Regulation of carotenoid biosynthesis by shade relies on specific subsets of antagonistic transcription factors and cofactors

Jordi Bou-Torrent, Gabriela Toledo-Ortiz, Miriam Ortiz-Alcaide, Nicolas Cifuentes-Esquivel, Karen J. Halliday, Jaime F. Martinez-García, Manuel Rodriguez-Concepcion

    Research output: Contribution to journalArticleResearchpeer-review

    42 Citations (Scopus)

    Abstract

    © 2015 American Society of Plant Biologists. All rights Reserved. Carotenoids are photosynthetic pigments essential for the protection against excess light. During deetiolation, their production is regulated by a dynamic repression-activation module formed by PHYTOCHROME-INTERACTING FACTOR1 (PIF1) and LONG HYPOCOTYL5 (HY5). These transcription factors directly and oppositely control the expression of the gene encoding PHYTOENE SYNTHASE (PSY), the first and main rate-determining enzyme of the carotenoid pathway. Antagonistic modules also regulate the responses of deetiolated plants to vegetation proximity and shade (i.e. to the perception of far-red light-enriched light filtered through or reflected from neighboring plants). These responses, aimed to adapt to eventual shading from plant competitors, include a reduced accumulation of carotenoids. Here, we show that PIF1 and related photolabile PIFs (but not photostable PIF7) promote the shade-triggered decrease in carotenoid accumulation. While HY5 does not appear to be required for this process, other known PIF antagonists were found to modulate the expression of the Arabidopsis (Arabidopsis thaliana) PSY gene and the biosynthesis of carotenoids early after exposure to shade. In particular, PHYTOCHROME-RAPIDLY REGULATED1, a transcriptional cofactor that prevents the binding of true transcription factors to their target promoters, was found to interact with PIF1 and hence directly induce PSY expression. By contrast, a change in the levels of the transcriptional cofactor LONG HYPOCOTYL IN FAR RED1, which also binds to PIF1 and other PIFs to regulate shade-related elongation responses, did not impact PSY expression or carotenoid accumulation. Our data suggest that the fine-regulation of carotenoid biosynthesis in response to shade relies on specific modules of antagonistic transcriptional factors and cofactors.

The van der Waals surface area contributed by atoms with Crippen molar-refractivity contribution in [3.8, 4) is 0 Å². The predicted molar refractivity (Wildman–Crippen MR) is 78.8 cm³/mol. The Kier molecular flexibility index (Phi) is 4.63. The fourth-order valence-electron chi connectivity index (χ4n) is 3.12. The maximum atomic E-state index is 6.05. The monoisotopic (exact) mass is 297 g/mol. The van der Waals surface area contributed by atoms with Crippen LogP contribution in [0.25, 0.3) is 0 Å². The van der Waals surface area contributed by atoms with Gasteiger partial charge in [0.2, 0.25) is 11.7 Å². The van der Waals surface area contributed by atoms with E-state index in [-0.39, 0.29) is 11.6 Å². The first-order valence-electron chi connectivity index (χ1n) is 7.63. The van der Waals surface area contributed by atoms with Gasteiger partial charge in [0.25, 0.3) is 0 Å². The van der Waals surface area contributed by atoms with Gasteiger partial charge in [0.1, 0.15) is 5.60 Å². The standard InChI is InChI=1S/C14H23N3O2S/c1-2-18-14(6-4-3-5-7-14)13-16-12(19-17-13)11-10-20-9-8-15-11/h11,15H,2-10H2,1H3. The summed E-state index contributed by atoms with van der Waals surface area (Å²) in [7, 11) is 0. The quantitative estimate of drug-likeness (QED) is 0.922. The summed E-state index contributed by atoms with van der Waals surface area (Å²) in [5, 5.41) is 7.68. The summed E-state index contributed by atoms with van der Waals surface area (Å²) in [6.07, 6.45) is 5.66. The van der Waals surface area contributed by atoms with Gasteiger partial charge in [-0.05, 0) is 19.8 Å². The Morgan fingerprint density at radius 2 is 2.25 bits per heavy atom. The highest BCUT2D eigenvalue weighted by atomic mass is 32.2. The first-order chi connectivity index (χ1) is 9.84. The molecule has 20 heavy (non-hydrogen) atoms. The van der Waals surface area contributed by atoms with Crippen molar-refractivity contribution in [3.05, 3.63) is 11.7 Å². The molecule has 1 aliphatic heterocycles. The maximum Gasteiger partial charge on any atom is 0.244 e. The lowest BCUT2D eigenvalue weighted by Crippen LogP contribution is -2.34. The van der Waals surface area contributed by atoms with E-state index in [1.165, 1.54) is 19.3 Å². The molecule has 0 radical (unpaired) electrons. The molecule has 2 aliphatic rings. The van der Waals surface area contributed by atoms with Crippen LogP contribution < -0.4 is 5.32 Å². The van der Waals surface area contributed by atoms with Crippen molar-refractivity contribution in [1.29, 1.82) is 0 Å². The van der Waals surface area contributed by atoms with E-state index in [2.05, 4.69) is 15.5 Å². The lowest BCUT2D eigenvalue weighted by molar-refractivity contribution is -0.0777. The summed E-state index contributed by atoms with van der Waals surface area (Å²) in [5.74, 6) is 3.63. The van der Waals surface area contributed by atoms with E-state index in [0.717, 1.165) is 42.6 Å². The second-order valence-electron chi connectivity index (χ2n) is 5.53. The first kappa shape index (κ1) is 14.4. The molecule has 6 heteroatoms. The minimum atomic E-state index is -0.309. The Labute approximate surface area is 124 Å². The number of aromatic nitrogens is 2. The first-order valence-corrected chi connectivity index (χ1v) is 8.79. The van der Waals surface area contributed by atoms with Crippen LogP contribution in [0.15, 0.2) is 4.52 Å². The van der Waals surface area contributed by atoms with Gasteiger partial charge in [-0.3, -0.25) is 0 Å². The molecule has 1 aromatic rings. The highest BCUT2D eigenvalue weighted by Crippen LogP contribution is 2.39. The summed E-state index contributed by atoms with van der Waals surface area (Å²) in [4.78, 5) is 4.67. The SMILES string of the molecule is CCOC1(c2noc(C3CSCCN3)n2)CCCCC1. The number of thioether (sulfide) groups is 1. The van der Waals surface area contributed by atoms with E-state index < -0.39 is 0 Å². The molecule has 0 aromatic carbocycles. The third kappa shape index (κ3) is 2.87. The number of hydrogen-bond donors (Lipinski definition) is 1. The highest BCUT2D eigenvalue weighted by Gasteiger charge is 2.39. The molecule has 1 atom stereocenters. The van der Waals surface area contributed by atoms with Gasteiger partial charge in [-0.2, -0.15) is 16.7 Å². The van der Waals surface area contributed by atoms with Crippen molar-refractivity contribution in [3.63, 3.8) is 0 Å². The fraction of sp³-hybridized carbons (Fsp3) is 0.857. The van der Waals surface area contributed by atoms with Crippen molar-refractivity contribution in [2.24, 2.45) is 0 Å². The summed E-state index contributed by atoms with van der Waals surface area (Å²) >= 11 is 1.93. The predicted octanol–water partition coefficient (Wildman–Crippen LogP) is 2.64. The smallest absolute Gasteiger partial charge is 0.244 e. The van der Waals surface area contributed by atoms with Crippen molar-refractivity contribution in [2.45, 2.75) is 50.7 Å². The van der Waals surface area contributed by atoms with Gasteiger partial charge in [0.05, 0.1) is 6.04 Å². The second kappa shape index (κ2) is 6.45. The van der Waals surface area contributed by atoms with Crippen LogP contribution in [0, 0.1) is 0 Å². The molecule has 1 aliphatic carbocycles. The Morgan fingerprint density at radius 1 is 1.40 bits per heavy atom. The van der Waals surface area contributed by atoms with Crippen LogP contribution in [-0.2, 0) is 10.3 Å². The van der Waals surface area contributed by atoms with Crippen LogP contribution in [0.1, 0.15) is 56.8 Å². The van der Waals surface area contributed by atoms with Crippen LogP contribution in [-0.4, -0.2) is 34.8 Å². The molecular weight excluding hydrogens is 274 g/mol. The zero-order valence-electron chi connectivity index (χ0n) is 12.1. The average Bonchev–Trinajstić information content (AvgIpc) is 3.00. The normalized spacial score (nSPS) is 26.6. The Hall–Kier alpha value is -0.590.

Original languageEnglish
    Pages (from-to)1584-1594
    JournalPlant Physiology
    Volume169
    Issue number3
    DOIs
    Publication statusPublished - 1 Nov 2015

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